The Motivation

Existing solutions are too difficult to use. Over 3M people suffer from upper limb paralysis and need robotic assistive devices to perform activities of daily living. However, NIH reports 65% of this population does not use these devices. Clinical rehabilitation experts agree this is because existing solutions are simply too difficult to use.

Usable existing solutions have limited functionality.  Current solutions force users to select a grasp before each movement, but a hand requires at least 33 different grasps to perform daily activities. This poses a tradeoff between ease of use and hand functionality.

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The Solution


Using vision, we can make prostheses/orthoses easier to use and with more functionality than ever before. Using eye-tracking technology combined with a sensor-enriched artificial intelligence system, the robotic device becomes aware of the user’s intended grasp.  The user simply decides “when” to grasp.

Your motion becomes faster, more accurate, and more fluid over time.  Using artificial intelligence, the system becomes better with each use. Furthermore, the user now has access to every possible type of grasp, much like a fully functional hand.

Bringing it to Life 

Prototype v0.1: Object-Specific Grasps

The first step was to build a proof of concept as quickly as possible.  We 3D printed an Open Bionics prosthetic hand with flexible Ninjaflex material, which was powered by linear actuators in each finger and an Arduino Uno. Objects were presented to the laptop's built-in camera, and a script on Matlab processed the image in real-time and formed a predetermined, hardcoded grasp associated with the object presented. We used QR codes to identify objects and grasps, before we moved to more sophisticated computer vision methods.  Here is a video from Sling Health's 2017 Demo Day. 


Prototype v0.2:  Object-Specific Grasps with Eye Tracking

We purchased an open source eye tracking headset from Pupil Labs and developed a real-time object detection plugin for said headset.  The technical improvement here is two-fold: we don't need QR codes anymore to classify the object, and we know which object the user is focused upon (rather than just classifying all the objects in the field of view with no way of telling if one is more important than others).  Below is a video of the plugin in action.

The real-time visualizations on the top-left screen of the video show the following:

  1. Bounding boxes & labels around recognized objects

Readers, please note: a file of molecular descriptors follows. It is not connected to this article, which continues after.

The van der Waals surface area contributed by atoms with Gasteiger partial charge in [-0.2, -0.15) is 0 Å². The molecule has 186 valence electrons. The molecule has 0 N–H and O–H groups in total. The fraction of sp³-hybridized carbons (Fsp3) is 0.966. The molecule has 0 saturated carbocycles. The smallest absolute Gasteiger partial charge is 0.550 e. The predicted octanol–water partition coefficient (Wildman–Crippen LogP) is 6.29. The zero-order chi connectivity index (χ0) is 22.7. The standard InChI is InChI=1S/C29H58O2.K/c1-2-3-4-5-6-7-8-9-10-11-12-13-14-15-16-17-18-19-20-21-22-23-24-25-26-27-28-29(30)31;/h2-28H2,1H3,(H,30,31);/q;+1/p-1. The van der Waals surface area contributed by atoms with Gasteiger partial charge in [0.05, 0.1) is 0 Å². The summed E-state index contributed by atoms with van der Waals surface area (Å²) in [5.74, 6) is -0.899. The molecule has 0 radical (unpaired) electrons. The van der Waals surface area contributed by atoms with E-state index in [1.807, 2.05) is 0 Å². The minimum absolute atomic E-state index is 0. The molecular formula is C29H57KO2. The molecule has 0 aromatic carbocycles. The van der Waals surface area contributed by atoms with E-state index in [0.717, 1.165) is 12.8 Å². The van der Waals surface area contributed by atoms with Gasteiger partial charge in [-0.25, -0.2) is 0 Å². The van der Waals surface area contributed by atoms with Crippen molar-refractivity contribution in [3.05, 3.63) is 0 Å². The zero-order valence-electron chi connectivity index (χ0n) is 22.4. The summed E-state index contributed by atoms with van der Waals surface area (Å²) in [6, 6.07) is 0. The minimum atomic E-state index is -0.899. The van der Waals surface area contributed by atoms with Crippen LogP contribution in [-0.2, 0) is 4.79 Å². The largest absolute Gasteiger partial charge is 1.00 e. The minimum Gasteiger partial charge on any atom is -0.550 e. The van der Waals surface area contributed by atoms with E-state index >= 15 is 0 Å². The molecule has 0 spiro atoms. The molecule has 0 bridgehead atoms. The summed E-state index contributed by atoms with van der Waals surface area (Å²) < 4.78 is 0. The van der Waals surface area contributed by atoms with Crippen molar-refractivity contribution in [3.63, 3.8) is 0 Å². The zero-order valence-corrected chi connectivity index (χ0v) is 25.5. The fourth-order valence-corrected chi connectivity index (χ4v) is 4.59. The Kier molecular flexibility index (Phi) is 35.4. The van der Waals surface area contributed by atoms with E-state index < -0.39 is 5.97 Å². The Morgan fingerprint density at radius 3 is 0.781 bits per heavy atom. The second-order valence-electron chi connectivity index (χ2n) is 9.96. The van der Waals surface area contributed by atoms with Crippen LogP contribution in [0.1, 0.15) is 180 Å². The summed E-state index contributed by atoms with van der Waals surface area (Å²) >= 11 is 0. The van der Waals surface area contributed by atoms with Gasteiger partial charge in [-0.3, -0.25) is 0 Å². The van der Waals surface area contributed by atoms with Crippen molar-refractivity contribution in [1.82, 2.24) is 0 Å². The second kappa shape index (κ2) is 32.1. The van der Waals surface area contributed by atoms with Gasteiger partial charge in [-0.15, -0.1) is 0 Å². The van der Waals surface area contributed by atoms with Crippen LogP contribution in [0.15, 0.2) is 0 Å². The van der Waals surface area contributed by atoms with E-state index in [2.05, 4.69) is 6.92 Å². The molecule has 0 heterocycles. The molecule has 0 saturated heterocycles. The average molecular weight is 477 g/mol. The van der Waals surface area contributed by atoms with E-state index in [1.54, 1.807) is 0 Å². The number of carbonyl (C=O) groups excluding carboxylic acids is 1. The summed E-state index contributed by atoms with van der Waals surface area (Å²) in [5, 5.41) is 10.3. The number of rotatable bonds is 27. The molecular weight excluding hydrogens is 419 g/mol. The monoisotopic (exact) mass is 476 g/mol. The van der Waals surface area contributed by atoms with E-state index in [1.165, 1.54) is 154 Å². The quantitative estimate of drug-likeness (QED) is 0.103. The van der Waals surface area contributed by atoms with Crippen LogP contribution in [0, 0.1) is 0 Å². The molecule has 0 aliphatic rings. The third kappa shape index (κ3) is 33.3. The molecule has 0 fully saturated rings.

2. A gaze point (the red dot) which shows where the user is looking (projected onto the image frame)
  3. The object on which the user is focused (a 'X' is placed at the center of the object closest to the user's gaze point)

This was developed using Python, OpenCV, and Tensorflow.  This was run solely on CPU, so the model (trained on the COCO dataset) had to be very lightweight. We were able to achieve about 10-15 FPS, at the cost of apples being perceived as donuts sometimes.

The code, along with more technical details, is freely available here:

Pupil Labs wrote a blog post of our plugin here!

Now, if we incorporate this technology with the prosthetic hand, the user can perform a grasp based on the object in focus.  To do this, we set up a ROS interface that handles the information flow between the eye tracking/object detection program and the Arduino, which controls the prosthetic hand.  When an object is detected and the user is fixated upon it, the label of the object is sent to the Arduino.  Within the Arduino, we hardcoded grasps for some of the object classes in our object detection model.  When the Arduino receives a label for one its hardcoded grasps, it performs the object-specific grasp.  Here's a video showing it in action.  (The video does not show sEMG functionality where users must flex in order to actuate a grasp, but that has been developed.)

Once again, the code, along with more technical details, is freely available here:


Prototype v0.3: Incorporating AI and Beyond (in progress)

The next step is an adaptive control systems design that gives the prosthetic hand the capability to learn from every grasp.  We are currently exploring many options to accomplish this, such as incorporating force sensing resistors at the fingertips and sensor fusion with sEMG input.  We are working on reinforcement learning algorithms that can learn how user's interact with their surroundings and make their prosthetic experience more fluid. 

We created a platform to give us more precision and flexibility with our algorithm development.  We built a 3D printed robotic arm from an open source design (BCN3D Moveo), created a model for simulation (ROS and RVIZ), and developed a real-time control interface that is connected with the simulation.  

Code and more details on creating this platform:


The Team

 Pin-Wei Chen  PhD Rehabilitation Science  Washington University in St. Louis

Pin-wei Chen

PhD Rehabilitation Science, Washington University in St. Louis



Jesse Weisberg

Masters of Engineering in Robotics, Washington University in St. Louis


SriHarsha Kondapalli

PhD Electrical & Systems Engineering, Washington University in St. Louis